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Race and the Totalitarian Century

Race and the Totalitarian Century

Geopolitics in the Black Literary Imagination

Vaughn Rasberry

ISBN 9780674971080

Publication date: 10/03/2016

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Few concepts evoke the twentieth century’s record of war, genocide, repression, and extremism more powerfully than the idea of totalitarianism. Today, studies of the subject are usually confined to discussions of Europe’s collapse in World War II or to comparisons between the Soviet Union and Nazi Germany. In Race and the Totalitarian Century, Vaughn Rasberry parts ways with both proponents and detractors of these normative conceptions in order to tell the strikingly different story of how black American writers manipulated the geopolitical rhetoric of their time.

During World War II and the Cold War, the United States government conscripted African Americans into the fight against Nazism and Stalinism. An array of black writers, however, deflected the appeals of liberalism and its antitotalitarian propaganda in the service of decolonization. Richard Wright, W. E. B. Du Bois, Shirley Graham, C. L. R. James, John A. Williams, and others remained skeptical that totalitarian servitude and democratic liberty stood in stark opposition. Their skepticism allowed them to formulate an independent perspective that reimagined the antifascist, anticommunist narrative through the lens of racial injustice, with the United States as a tyrannical force in the Third World but also as an ironic agent of Asian and African independence.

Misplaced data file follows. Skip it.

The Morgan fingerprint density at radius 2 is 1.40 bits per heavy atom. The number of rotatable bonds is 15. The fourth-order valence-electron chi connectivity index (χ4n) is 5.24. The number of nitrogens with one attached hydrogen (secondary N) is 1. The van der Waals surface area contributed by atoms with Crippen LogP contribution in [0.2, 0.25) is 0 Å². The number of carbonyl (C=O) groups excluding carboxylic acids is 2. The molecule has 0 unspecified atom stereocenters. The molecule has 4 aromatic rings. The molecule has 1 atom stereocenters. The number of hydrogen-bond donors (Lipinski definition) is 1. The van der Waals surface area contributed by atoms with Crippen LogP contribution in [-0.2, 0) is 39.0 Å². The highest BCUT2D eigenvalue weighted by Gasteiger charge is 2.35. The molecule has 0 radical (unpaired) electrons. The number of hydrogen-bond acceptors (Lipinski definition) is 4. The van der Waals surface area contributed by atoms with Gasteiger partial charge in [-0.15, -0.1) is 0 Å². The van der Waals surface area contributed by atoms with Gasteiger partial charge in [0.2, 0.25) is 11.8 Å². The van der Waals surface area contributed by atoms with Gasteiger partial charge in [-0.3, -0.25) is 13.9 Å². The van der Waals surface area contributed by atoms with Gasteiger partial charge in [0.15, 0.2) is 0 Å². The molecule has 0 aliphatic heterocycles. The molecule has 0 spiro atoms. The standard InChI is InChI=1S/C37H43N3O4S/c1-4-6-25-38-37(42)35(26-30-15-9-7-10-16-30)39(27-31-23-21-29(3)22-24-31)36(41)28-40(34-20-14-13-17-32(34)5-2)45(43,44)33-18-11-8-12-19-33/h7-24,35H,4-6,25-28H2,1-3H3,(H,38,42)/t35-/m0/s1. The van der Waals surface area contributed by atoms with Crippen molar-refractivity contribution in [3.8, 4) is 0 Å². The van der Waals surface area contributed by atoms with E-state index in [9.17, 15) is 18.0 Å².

Bringing a new interpretation to events such as the Bandung Conference of 1955 and the Suez Canal Crisis of 1956, Rasberry’s bird’s-eye view of black culture and politics offers an alternative history of the totalitarian century.


  • Vaughn Rasberry’s Race and the Totalitarian Century is a powerful meditation that reveals the complexity and nuance of the African American diasporic literary imagination. This is no ordinary re-reading of classics, nor is it a slight gesture toward a transnational theory of race, writing, and politics. It is instead a close reading that manifests itself in a theoretically sophisticated analysis of race literature’s relationships to Cold War totalitarianism. With this book, Rasberry introduces himself as part of the new generation of critical theorists who are unapologetically broadening the scope, reach, and relevance of the African American literary canon.

    —Jonathan Holloway, Yale University


  • 2017, Winner of the Ralph J. Bunche Award


  • Vaughn Rasberry is Assistant Professor of English at Stanford University.

Book Details

  • 496 pages
  • 6-1/8 x 9-1/4 inches
  • Harvard University Press